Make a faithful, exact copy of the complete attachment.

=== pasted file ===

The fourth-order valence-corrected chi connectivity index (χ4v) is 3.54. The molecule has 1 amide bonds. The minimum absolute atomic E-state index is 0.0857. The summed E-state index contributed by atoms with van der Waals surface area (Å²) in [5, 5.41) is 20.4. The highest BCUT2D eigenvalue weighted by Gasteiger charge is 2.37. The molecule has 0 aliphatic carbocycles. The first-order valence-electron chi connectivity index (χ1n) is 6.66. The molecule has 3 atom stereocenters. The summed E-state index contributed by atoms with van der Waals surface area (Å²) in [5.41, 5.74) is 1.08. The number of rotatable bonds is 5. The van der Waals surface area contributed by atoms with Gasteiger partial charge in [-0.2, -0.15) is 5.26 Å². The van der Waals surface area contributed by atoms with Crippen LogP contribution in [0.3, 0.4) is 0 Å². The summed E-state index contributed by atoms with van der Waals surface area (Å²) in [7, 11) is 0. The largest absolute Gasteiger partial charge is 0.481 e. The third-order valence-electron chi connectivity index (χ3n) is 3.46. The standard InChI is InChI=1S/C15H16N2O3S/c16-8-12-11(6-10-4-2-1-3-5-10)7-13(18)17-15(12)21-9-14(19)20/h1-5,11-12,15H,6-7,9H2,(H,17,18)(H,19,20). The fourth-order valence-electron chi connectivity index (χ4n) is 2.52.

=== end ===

The fourth-order valence-corrected chi connectivity index (χ4v) is 3.54. The molecule has 1 amide bonds. The minimum absolute atomic E-state index is 0.0857. The summed E-state index contributed by atoms with van der Waals surface area (Å²) in [5, 5.41) is 20.4. The highest BCUT2D eigenvalue weighted by Gasteiger charge is 2.37. The molecule has 0 aliphatic carbocycles. The first-order valence-electron chi connectivity index (χ1n) is 6.66. The molecule has 3 atom stereocenters. The summed E-state index contributed by atoms with van der Waals surface area (Å²) in [5.41, 5.74) is 1.08. The number of rotatable bonds is 5. The van der Waals surface area contributed by atoms with Gasteiger partial charge in [-0.2, -0.15) is 5.26 Å². The van der Waals surface area contributed by atoms with Crippen LogP contribution in [0.3, 0.4) is 0 Å². The summed E-state index contributed by atoms with van der Waals surface area (Å²) in [7, 11) is 0. The largest absolute Gasteiger partial charge is 0.481 e. The third-order valence-electron chi connectivity index (χ3n) is 3.46. The standard InChI is InChI=1S/C15H16N2O3S/c16-8-12-11(6-10-4-2-1-3-5-10)7-13(18)17-15(12)21-9-14(19)20/h1-5,11-12,15H,6-7,9H2,(H,17,18)(H,19,20). The fourth-order valence-electron chi connectivity index (χ4n) is 2.52.